• Lamu Old Town which was listed as a UNESCO world heritage site in 2001 has over 1,200 traditional and old buildings.
• Many of the structures have been in existence for more than 50 years having been in place since the 17th century.
The National Museums of Kenya has raised the alarm over the poor state of historical sites and monuments in Lamu Old Town.
NMK said the sites and monuments are in dire need of restoration and repair so as to save them from collapsing.
Lamu Old Town which was listed as UNESCO world heritage site in 2001 has over 1,200 traditional and old buildings which are listed as key to the archipelago’s history and image.
Speaking in his office on Wednesday, Lamu Fort Museums, Sites and Monuments principal curator Mohamed Mwenje said 35 per cent of all historical buildings in the town are on verge of collapsing.
Mwenje said there is urgent need to repair the buildings that have decayed over the years.
Many of these structures have been in existence for more than 50 years having been in place since the 17th century.
The German post office for instance is over 55 years old.
Historical monuments and buildings are a major tourist attraction in Lamu.
The curator said the cost of restoring a traditional building was extremely high as it requires the use of traditional and outdated materials which are hard to come by.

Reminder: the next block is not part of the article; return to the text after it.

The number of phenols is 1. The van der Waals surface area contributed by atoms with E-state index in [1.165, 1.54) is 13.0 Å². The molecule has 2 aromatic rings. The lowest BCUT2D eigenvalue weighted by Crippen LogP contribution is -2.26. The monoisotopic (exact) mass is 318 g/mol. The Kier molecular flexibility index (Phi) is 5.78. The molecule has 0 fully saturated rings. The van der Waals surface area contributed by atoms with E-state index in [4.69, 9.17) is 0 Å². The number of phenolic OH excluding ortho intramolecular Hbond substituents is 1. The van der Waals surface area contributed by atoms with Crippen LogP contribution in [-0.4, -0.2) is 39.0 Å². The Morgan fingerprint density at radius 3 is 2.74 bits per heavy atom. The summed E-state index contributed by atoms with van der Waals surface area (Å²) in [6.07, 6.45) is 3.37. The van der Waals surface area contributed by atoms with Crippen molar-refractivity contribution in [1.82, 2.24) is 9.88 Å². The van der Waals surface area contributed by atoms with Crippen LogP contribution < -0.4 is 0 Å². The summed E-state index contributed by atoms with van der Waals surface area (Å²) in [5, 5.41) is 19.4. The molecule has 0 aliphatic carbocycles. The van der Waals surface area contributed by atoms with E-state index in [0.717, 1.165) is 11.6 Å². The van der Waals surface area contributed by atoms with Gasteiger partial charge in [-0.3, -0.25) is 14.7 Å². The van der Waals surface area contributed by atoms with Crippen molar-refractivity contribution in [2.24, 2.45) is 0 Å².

Therefore, due to the high maintenance cost of these structures, the owners are not in a position to keep them up to the required standards leading to their degradation.
In 2016, the NMK announced that at least Sh100 million was required to restore all monuments and historical buildings in Lamu.
“Lamu old town has over 1,200 old structures many of which have been here from the 17th century.Only about 65 can be said to be in stable condition, the rest are on the verge of collapsing and need repairing," Mwenje said.
He said a number of the sites and monuments have collapsed due to lack of maintenance.
Mwenje said the NMK was working closely with development partners like the Swedish International Development Agency-SIDA and the European Union-EU in trying to secure resources that have gone into assisting the local community in restoring historical buildings including the Lamu Fort and the Lamu Swahili Museum.
He appealed for more help in restoring the monuments and sites saying is left unattended, the situation would spill over and affect the tourism sector.
“We not only stand to lose the cultural heritage aspect of Lamu people but also have to say good bye to tourists who come to see this sites.We need to be able to preserve these structures for another 700 years or even more,” Mwenje said.